From the bottom of the ocean, you can sea the stars

Moving an anemone from an ONC network connector.

An ONC project brings new meaning to “ocean observatory,” as ghost particles from deep space pass through the deep sea

Could the world’s next large-scale neutrino detector be built at the bottom of the ocean? This summer, as part of its 2018 Wiring the Abyss expedition, Ocean Networks Canada (ONC) is installing specialized equipment at its deepest site in the northeast Pacific Ocean to assess the location’s suitability for observing neutrinos.

Ocean Neutrinos Canada?

Neutrinos are one of the universe’s most essential and difficult-to-study ingredients, sometimes dubbed “ghost particles” because they travel across the universe and through normal matter—including the centre of the Earth and human bodies—at nearly the speed of light without interference.

They’re also one of the universe’s most abundant subatomic particles, produced by nuclear reactions from solar fusion, radioactive decay and exploding stars. That’s why increased knowledge about neutrinos could help answer some of the fundamental questions in astrophysics—such as those posed about the Big Bang and supernovae—and provide insight into the origin, evolution and fate of the universe.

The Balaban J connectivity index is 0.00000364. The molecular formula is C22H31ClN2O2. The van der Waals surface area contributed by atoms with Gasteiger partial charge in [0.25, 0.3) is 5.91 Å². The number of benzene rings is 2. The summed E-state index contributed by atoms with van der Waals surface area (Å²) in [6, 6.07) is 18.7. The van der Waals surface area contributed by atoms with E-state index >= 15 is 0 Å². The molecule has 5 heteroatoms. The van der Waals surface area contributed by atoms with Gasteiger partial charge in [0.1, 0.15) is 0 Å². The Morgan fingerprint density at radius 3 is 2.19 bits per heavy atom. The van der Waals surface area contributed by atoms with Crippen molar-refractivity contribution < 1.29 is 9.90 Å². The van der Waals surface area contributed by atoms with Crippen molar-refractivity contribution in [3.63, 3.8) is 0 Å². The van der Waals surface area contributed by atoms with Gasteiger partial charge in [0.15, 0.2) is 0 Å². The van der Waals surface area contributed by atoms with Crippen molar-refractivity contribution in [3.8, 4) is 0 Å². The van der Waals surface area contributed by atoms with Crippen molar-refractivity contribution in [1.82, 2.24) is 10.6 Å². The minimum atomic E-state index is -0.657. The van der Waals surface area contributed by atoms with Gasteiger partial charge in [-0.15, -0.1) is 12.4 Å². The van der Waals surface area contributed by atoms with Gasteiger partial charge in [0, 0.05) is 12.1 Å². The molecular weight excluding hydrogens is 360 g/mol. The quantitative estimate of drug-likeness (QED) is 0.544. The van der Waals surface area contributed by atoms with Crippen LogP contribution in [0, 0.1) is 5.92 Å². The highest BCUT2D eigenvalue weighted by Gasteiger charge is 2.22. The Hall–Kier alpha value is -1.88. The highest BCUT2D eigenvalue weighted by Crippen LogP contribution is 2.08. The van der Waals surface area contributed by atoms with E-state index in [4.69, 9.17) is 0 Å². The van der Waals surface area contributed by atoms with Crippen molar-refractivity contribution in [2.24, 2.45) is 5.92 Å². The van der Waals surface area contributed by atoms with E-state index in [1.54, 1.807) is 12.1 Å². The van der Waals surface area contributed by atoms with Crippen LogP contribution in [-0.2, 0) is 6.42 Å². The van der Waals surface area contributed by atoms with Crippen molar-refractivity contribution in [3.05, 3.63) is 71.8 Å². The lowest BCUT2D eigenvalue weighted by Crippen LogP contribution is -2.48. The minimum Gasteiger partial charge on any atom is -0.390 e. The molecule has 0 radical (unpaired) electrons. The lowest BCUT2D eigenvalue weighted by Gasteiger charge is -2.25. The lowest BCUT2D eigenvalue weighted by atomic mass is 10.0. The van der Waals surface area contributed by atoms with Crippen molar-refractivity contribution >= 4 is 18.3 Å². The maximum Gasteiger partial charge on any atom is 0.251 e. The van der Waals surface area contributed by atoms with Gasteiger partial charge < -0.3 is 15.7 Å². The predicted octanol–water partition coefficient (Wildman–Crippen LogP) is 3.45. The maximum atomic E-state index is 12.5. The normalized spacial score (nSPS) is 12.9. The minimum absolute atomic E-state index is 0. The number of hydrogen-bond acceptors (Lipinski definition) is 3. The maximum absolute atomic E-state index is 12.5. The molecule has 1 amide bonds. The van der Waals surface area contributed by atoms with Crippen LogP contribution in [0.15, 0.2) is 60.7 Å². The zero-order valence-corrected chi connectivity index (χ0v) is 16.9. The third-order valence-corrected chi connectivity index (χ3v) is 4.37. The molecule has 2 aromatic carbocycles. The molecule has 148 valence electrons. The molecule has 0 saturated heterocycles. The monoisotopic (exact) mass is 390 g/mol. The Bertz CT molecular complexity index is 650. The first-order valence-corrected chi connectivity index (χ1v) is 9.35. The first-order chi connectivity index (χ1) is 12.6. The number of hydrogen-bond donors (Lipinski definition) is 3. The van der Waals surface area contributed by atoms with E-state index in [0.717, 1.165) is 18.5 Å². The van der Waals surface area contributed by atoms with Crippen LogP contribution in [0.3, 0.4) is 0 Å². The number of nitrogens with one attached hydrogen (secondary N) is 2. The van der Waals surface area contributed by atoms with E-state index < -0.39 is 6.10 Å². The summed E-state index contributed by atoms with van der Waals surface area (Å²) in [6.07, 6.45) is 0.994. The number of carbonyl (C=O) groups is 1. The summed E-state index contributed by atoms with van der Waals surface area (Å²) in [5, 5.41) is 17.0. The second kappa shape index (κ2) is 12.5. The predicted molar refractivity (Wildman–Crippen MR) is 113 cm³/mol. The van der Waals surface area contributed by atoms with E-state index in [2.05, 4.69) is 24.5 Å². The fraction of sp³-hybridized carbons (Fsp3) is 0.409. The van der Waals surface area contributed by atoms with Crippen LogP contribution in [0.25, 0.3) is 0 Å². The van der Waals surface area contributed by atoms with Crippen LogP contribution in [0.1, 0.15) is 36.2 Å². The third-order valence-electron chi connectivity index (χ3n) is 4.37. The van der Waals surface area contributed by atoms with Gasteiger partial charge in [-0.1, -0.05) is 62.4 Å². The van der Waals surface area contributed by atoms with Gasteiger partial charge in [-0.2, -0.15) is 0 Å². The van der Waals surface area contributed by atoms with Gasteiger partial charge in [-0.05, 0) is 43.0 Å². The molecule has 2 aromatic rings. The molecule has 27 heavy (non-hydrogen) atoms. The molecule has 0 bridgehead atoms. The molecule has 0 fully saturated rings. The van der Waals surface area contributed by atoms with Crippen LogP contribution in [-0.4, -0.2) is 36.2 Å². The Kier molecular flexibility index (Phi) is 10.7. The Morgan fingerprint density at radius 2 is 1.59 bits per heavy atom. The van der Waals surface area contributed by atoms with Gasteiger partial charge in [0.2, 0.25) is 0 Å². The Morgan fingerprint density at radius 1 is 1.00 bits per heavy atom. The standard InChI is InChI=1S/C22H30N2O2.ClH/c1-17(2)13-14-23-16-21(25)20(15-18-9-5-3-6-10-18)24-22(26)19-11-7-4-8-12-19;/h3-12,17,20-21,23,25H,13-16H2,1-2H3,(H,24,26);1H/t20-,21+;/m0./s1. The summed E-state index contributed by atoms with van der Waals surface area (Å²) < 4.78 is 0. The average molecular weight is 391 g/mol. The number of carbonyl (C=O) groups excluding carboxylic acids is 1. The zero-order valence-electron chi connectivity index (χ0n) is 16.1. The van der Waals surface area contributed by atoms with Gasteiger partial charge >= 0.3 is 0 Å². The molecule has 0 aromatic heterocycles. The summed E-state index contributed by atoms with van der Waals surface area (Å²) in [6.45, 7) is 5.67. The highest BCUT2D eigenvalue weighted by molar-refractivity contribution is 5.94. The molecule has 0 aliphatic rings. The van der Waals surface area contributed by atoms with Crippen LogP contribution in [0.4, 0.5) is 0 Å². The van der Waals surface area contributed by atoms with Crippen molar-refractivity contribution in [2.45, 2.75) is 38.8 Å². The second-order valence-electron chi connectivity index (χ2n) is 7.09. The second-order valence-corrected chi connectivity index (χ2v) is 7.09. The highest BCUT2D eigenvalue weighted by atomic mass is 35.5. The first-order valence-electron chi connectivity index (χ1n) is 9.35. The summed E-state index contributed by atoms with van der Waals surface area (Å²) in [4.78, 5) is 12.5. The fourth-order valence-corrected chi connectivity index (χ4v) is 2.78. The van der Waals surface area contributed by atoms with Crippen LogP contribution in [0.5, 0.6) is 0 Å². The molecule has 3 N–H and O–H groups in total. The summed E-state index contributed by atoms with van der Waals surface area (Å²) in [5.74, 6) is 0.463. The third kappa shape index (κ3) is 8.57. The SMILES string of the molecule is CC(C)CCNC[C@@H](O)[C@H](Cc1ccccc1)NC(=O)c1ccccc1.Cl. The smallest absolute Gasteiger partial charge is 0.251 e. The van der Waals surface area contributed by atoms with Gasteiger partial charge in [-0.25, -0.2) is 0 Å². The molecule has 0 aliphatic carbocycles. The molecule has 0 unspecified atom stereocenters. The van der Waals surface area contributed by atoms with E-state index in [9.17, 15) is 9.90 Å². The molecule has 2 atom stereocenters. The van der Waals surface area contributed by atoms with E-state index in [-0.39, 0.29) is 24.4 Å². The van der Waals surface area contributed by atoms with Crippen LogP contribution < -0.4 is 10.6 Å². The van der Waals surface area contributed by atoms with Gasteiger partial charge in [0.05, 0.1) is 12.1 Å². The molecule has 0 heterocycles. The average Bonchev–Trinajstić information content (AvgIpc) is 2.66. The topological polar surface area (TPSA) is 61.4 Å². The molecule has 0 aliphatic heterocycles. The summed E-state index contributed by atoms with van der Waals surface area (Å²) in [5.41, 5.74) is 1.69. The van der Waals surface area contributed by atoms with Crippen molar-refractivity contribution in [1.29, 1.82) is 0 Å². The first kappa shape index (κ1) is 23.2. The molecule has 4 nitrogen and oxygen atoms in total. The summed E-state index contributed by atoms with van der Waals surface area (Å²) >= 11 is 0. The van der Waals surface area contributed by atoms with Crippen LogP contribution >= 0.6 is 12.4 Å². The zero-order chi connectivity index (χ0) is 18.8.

The collection of detailed measurements over two years will assess the deep-sea site, approximately 200 km southeast of Vancouver Island and 2,700 m below sea level, for future use.

“A potential full-scale neutrino observatory at Cascadia Basin would benefit particle physics, astrophysics, ocean science and marine biology by offering reliable long-term detection capabilities,” says Benoit Pirenne, ONC’s executive director of user engagement.

If built, a large-scale subsea neutrino observatory would also be a remarkable overlap of areas of expertise. ONC has helped establish UVic as a global leader in oceans and climate at the same time UVic physicists have been active in some of the world’s biggest neutrino projects, such as the T2K neutrino experiment in Japan.

“No one thought of particle physics as a reason to build [the ONC observatory], but the point was always that it should serve multiple disciplines,” Pirenne told The Globe and Mail in a July article devoted to the new equipment.

That type of scientific overlap is true of the new subsea neutrino detectors as well. The equipment is sensitive to bioluminescence, providing scientists with data to study trends in the emission of light by marine animals—used to camouflage, attract, defend, warn, communicate, mimic and illuminate.

In addition to neutrino detectors installations and observatory maintenance, this year’s expedition included installation of the last set of earthquake early warning sensors along the Cascadia subduction zone. ONC and Natural Resources Canada have been simultaneously installing land-based seismic and GPS sensors on Vancouver Island. Once completed, ONC’s comprehensive earthquake early warning system will be tested and delivered to Emergency Management BC by March 2019. The BC government has invested $5 million to help develop the existing system.